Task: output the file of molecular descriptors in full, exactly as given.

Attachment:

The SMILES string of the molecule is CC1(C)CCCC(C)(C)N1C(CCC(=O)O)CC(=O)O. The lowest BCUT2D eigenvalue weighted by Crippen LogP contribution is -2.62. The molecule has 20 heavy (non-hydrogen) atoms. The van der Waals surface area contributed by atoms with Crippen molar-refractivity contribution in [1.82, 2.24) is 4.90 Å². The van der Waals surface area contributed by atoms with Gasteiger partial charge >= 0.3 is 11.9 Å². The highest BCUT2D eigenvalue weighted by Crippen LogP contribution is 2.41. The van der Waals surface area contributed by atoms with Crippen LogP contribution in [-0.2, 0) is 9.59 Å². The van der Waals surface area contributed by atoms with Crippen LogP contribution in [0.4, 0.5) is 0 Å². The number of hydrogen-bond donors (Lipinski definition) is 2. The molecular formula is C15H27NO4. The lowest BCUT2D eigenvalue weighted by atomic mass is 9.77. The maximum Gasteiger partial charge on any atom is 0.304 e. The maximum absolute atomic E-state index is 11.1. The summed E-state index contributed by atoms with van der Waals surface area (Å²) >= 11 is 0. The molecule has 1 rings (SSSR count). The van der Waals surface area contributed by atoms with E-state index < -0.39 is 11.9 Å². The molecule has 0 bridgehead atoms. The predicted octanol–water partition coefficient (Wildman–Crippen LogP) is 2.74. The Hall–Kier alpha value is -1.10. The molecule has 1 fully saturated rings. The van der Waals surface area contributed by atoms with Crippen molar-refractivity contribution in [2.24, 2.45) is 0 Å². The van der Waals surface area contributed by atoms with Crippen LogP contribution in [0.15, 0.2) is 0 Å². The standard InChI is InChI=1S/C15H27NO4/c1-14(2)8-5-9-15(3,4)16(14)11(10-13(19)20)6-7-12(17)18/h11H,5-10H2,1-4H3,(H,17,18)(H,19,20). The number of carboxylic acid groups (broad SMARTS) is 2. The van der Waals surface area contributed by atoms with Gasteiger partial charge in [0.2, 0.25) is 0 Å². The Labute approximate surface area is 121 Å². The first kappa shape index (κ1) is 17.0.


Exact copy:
The SMILES string of the molecule is CC1(C)CCCC(C)(C)N1C(CCC(=O)O)CC(=O)O. The lowest BCUT2D eigenvalue weighted by Crippen LogP contribution is -2.62. The molecule has 20 heavy (non-hydrogen) atoms. The van der Waals surface area contributed by atoms with Crippen molar-refractivity contribution in [1.82, 2.24) is 4.90 Å². The van der Waals surface area contributed by atoms with Gasteiger partial charge >= 0.3 is 11.9 Å². The highest BCUT2D eigenvalue weighted by Crippen LogP contribution is 2.41. The van der Waals surface area contributed by atoms with Crippen LogP contribution in [-0.2, 0) is 9.59 Å². The van der Waals surface area contributed by atoms with Crippen LogP contribution in [0.4, 0.5) is 0 Å². The number of hydrogen-bond donors (Lipinski definition) is 2. The molecular formula is C15H27NO4. The lowest BCUT2D eigenvalue weighted by atomic mass is 9.77. The maximum Gasteiger partial charge on any atom is 0.304 e. The maximum absolute atomic E-state index is 11.1. The summed E-state index contributed by atoms with van der Waals surface area (Å²) >= 11 is 0. The molecule has 1 rings (SSSR count). The van der Waals surface area contributed by atoms with E-state index < -0.39 is 11.9 Å². The molecule has 0 bridgehead atoms. The predicted octanol–water partition coefficient (Wildman–Crippen LogP) is 2.74. The Hall–Kier alpha value is -1.10. The molecule has 1 fully saturated rings. The van der Waals surface area contributed by atoms with Crippen molar-refractivity contribution in [2.24, 2.45) is 0 Å². The van der Waals surface area contributed by atoms with Crippen LogP contribution in [0.15, 0.2) is 0 Å². The standard InChI is InChI=1S/C15H27NO4/c1-14(2)8-5-9-15(3,4)16(14)11(10-13(19)20)6-7-12(17)18/h11H,5-10H2,1-4H3,(H,17,18)(H,19,20). The number of carboxylic acid groups (broad SMARTS) is 2. The van der Waals surface area contributed by atoms with Gasteiger partial charge in [0.2, 0.25) is 0 Å². The Labute approximate surface area is 121 Å². The first kappa shape index (κ1) is 17.0.